On the other side of the table in the capital raising stakes is the venture capitalist – and they lie too! Here are their top 10. We know entrepreneurs tell lies. See my last blog). Now to balance the books, here are the top 10 lies told by VCs based on things I have seen in the market and Guy Kawasaki (Garage Technology Ventures).
Why do they lie? Well no one likes giving bad news, not even VCs. And besides, maybe they want to keep the door open and invest later on… but none of that helps if you are hanging on their every word, waiting for the money to roll in.
#1 ‘We can make a quick decision.’
This is the biggest porker of all. Go and talk to colleagues who have tried to raise capital. They’ll set you straight.
One VC mentioned to me that they deliberately hold up negotiations to see how the executives handle the delays. Not to mention the impact on cash flow. And your CEO’s time (work on 50%) will be tied up in discussions and getting paperwork ready for the VC investment team. So his eye is off the ball in terms of managing the business.
Looking for a quick decision can have very serious implications for your business. Plan on these timeframes – three months is very good and 12 months is a long time.
#2 ‘I like your company but my partners didn’t’
We all know about this one. ‘It’s not me it’s the others’. Oh yeah!
You simply did not convince him that your opportunity was a good investment proposition for them.
#3 ‘If you get a lead, we will follow.’
One of the reasons to get VC is to tap into their networks and get the introductions. Again, the answer to investment is really a ‘no’. If they really believed, they would jump in and get those leads and introductions for you.
#4 ‘Show me some traction and we will invest.’
In other words ‘get more revenue’. Well, the reason that you’re in front of a VC is that you need more capital to get into better and bigger markets to increase your revenue. This is just another way of saying ‘NO’.
#5 ‘We love to co-invest with other VCs.’
You know how long and hard you worked to get in front of these guys. Well, just think how hard is will be to get VCs talking together about co-investment. If they organise the co-investment, that’s another matter. But if they send you away to find other VCs then forget it. They are not believers.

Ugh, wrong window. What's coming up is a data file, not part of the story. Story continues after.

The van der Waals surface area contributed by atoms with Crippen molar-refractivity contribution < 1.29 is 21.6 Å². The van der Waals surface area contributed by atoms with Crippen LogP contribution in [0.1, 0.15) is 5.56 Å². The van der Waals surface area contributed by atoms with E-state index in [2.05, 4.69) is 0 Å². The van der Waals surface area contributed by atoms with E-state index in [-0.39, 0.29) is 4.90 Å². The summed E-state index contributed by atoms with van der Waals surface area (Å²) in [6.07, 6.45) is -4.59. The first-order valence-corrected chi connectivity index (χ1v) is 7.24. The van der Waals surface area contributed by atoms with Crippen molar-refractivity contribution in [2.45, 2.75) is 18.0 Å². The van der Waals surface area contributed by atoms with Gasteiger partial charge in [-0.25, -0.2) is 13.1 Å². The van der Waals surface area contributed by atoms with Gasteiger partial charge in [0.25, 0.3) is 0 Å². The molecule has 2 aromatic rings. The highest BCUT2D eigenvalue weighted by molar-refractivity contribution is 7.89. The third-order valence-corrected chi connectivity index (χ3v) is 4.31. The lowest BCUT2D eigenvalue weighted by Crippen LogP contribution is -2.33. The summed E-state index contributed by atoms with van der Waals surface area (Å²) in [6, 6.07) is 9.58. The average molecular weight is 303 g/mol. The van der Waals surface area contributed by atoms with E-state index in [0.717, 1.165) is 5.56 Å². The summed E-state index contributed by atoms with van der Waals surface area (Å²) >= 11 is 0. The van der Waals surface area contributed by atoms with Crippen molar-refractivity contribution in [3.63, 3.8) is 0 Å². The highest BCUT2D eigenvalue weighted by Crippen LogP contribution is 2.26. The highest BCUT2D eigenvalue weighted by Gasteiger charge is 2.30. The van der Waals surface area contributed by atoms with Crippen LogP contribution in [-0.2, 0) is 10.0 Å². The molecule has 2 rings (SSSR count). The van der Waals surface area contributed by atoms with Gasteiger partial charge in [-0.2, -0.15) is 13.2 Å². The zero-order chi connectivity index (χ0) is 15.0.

#6 ‘We’re investing in your team.’
Don’t get too comfortable with this one. Unfortunately, what a lot of entrepreneurs think is that they are pretty safe as the CEO, etc.
Not so. If you stuff up (don’t meet your milestones as stated by you in your plan) then you will be fired. The VCs may own less than 50% but the paperwork (most probably the shareholders’ agreement) will give them the power to decide who stays and who goes.
#7 ‘I have lots of bandwidth to dedicate to your company.’
You may think that they will give you lots of time. Remember that they are working on quite a few companies. They know that not everyone will succeed and some will be buried.
Be realistic. Respect their time and make good use of the time they give you (perhaps a board meeting each month and some discussion). Prepare for meetings, set the agenda and send paperwork to the VC before the meeting.
#8 ‘This is a vanilla term sheet.’
There is no such thing!
When the muck hits the fan, and it will, then all roads lead back to the term sheet. Make sure that your interests are protected. Get a solicitor (and be prepared to pay lots of money) who has experience with term sheets. Whatever you do don’t get your friendly suburban solicitor to do this job. No matter how well he handled selling your house.
#9 ‘We can open up doors for you at our client companies.’
As I mentioned in the last lie, things will go wrong between you and the VC. So they will have both good and bad relationships with their investee companies. So you may not want a referral in some cases.
Be realistic about exactly what you will get from the VC’s investee companies. No CEO worth her salt will take on products/services if it is not in the best interests of the company.
#10 ‘We like early stage investing.’
Use some common sense on this one. Ask yourself ‘Why do so many early stage companies have so much trouble getting funded?’
Venture capitalists want to invest in proven teams (read, the founders of CISCO) with proven technology (in other words you have won the Nobel Prize) in a proven market (you already dominate your segment).
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